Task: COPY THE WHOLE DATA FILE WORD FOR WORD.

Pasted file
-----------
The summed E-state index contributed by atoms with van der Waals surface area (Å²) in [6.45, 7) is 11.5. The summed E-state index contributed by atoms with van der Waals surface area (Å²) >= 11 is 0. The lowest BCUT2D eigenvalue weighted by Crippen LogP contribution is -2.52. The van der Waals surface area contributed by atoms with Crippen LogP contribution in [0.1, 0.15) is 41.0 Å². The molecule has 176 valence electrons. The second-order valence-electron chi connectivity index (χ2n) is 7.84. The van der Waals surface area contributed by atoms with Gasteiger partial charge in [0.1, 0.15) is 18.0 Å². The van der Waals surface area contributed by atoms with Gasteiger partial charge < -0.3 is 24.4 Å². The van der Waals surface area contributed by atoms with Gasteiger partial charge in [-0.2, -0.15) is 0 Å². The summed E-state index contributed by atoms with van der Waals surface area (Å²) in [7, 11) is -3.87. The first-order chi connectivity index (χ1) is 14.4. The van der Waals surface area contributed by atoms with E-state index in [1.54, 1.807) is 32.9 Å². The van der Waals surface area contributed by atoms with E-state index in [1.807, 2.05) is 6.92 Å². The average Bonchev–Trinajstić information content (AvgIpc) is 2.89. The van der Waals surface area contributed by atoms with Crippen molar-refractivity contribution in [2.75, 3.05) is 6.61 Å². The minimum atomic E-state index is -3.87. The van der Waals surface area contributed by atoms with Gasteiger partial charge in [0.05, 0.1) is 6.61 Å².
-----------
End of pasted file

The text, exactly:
The summed E-state index contributed by atoms with van der Waals surface area (Å²) in [6.45, 7) is 11.5. The summed E-state index contributed by atoms with van der Waals surface area (Å²) >= 11 is 0. The lowest BCUT2D eigenvalue weighted by Crippen LogP contribution is -2.52. The van der Waals surface area contributed by atoms with Crippen LogP contribution in [0.1, 0.15) is 41.0 Å². The molecule has 176 valence electrons. The second-order valence-electron chi connectivity index (χ2n) is 7.84. The van der Waals surface area contributed by atoms with Gasteiger partial charge in [0.1, 0.15) is 18.0 Å². The van der Waals surface area contributed by atoms with Gasteiger partial charge < -0.3 is 24.4 Å². The van der Waals surface area contributed by atoms with Gasteiger partial charge in [-0.2, -0.15) is 0 Å². The summed E-state index contributed by atoms with van der Waals surface area (Å²) in [7, 11) is -3.87. The first-order chi connectivity index (χ1) is 14.4. The van der Waals surface area contributed by atoms with E-state index in [1.54, 1.807) is 32.9 Å². The van der Waals surface area contributed by atoms with E-state index in [1.807, 2.05) is 6.92 Å². The average Bonchev–Trinajstić information content (AvgIpc) is 2.89. The van der Waals surface area contributed by atoms with Crippen molar-refractivity contribution in [2.75, 3.05) is 6.61 Å². The minimum atomic E-state index is -3.87. The van der Waals surface area contributed by atoms with Gasteiger partial charge in [0.05, 0.1) is 6.61 Å².